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In The U.S., Almonds Were The First Food To Be Awarded A Qualified Health Claim

On November 7th, National Bittersweet Chocolate with Almonds Day ushers in one of the more healthful ways to enjoy chocolate.

  • 1641 – North America receives its first chocolate shipment on a Spanish vessel at what is now the coast of Florida.
  • 1742 – Eliza Smith included the only chocolate recipe in her cookbook, The Compleat Housewife, printed by William Parks. The simple recipe combined grated chocolate, orange flower water, and sugar. But, no almonds.
  • 1830 – J.S. Fry and Sons, a British chocolate maker, devised a way to turn cocoa into a solid bar.
  • 1853 – Cocoa tariffs lifted. This made chocolate accessible to more than just the upper class.
  • 1920 – Hershey’s Mounds bar, made with almonds, coconut, and dark chocolate, hits the shelves.
  • 1925 – The U.S. Cocoa Exchange opened in New York City to facilitate cocoa transactions.
  • 1938 – The federal government, recognizing the nutritional value of chocolate, added it to the meal rations for U.S. troops
  • 2013 – The Almond Board of California releases an extensive summary of research proving the health benefits of chocolate and almonds.
  • Historians agree that almonds were one of the earliest cultivated foods.
  • Almonds are mentioned as far back in history as the Bible. They were a prized ingredient in bread served to Egypt’s pharaohs.
  • Almonds help slow the absorption of carbs and sugar.
  • The almond is botanically a stone fruit related to the cherry, plum, peach, and apricot.
  • Almonds are members of the rose family and are sometimes called “the queen of the rose family.”
  • In the U.S., almonds were the first food to be awarded a qualified health claim.
  • It takes 1000 pounds of almonds to make 1 pint of almond oil.
  • The world’s largest almond factory is in Sacramento, California. It processes 2 million pounds of almonds a day.
  • The health benefits of almonds are extensive, and they are frequently used as a healthy solution for relief from constipation, respiratory disorders, coughs, heart disorders, anemia, impotency, and diabetes. They also help in the maintenance of healthy hair, skin care and dental care.
  • Almond growers rent bees for pollination.
  • Chocolate manufacturers use 40% of the world’s almonds.
  • There are over 100+ published research papers on the positive effects of almonds on heart health.
  • Bittersweet chocolate is chocolate liquor to which sugar, cocoa butter, and vanilla have been added. It has less sugar and more liquor than semisweet chocolate.
  • Japanese teenagers enjoy snacking on a mixture of dried sardines and slivered almonds.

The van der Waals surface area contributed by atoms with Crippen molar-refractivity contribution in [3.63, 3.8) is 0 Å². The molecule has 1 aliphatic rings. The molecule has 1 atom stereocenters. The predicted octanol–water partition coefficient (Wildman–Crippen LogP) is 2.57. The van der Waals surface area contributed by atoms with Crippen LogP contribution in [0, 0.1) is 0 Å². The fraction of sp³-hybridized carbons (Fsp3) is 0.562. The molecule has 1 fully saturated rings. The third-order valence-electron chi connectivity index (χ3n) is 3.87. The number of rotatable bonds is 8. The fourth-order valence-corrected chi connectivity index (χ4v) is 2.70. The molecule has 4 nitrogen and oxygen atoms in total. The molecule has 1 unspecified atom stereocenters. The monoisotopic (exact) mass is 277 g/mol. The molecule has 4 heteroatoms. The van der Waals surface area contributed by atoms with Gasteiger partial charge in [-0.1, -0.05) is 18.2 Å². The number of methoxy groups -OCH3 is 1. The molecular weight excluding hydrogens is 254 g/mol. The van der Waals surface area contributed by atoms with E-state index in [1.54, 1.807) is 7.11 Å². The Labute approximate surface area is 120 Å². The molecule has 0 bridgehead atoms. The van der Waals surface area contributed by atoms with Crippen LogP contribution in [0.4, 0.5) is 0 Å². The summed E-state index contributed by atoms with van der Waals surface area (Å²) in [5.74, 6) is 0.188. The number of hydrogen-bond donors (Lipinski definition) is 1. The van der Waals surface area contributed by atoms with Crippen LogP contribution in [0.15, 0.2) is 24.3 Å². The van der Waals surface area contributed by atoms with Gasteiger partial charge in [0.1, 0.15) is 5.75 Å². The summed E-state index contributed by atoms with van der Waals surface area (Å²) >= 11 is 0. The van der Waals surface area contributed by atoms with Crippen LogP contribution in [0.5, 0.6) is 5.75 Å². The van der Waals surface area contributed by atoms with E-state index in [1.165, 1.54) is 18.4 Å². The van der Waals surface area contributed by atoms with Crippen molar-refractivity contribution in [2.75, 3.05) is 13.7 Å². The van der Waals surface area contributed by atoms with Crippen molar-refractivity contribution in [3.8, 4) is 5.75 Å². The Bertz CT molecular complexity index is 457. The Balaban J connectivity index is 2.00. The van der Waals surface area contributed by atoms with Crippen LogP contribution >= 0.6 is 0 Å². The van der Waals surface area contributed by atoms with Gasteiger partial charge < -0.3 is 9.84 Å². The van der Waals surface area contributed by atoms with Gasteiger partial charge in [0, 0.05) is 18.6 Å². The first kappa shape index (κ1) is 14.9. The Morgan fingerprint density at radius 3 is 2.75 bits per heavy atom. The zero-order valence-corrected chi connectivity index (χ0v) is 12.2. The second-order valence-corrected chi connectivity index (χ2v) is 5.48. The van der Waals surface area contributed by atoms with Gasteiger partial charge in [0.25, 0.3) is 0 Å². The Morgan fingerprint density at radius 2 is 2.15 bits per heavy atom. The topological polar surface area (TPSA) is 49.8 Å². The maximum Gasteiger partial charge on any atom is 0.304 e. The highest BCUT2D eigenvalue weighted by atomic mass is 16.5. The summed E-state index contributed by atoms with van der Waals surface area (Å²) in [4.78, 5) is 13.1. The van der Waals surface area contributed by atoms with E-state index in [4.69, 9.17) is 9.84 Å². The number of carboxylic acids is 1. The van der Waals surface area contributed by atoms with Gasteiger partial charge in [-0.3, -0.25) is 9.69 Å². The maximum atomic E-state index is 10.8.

• Ancient Mesoamericans used roasted, crushed cacao beans to treat sicknesses and even kidney stones. Due to dark chocolate’s health benefits, it was used to treat a wide variety of illnesses at the time. Even before scientists understood the specific health benefits, the wealthy in ancient times did.
  • In America, bittersweet chocolate starts around 70% or more of cacao. Higher percentages of cacao lower the amount of sugar in your chocolate, but usually raise the amount of cocoa butter used. This ratio of cacao to sugar determines if it is bittersweet, semi-sweet, or sweetened.
  • Chocolate syrup was used for blood in the famous 45-second shower scene in Alfred Hitchcock’s movie, “Psycho” which actually took 7 days to shoot.
  • There are about 5 to 10 milligrams of caffeine in one ounce of bittersweet chocolate, 5 milligrams in milk chocolate, and 10 milligrams in a six-ounce cup of cocoa; by contrast, there are 100 to 150 milligrams of caffeine in an eight-ounce cup of brewed coffee. You would have to eat more than a dozen chocolate bars, for example, to get the amount of caffeine in one cup of coffee.
  • A single chocolate chip provides sufficient food energy for an adult to walk 150 feet; hence, it would take about 35 chocolate chips to go a mile or 875,000 for an around-the-world hike.
  • One click of a mouse burns 0.0000024 kcals of energy, so if you eat a chocolate bar, you’ll need to click your mouse 765,551,000 times to burn it off.
  • It takes 400 cocoa beans to make one pound of chocolate.
  • Each cacao tree produces approximately 2,500 beans.
  • Chocolate comes from a fruit tree; it’s made from a seed.
  • There are an estimated 1.5 million cocoa farms in West Africa.
  • Benjamin Franklin sold chocolate in his print shop in Philadelphia.
  • One chocolate chip can provide an average-sized adult enough energy to walk over 100 feet.


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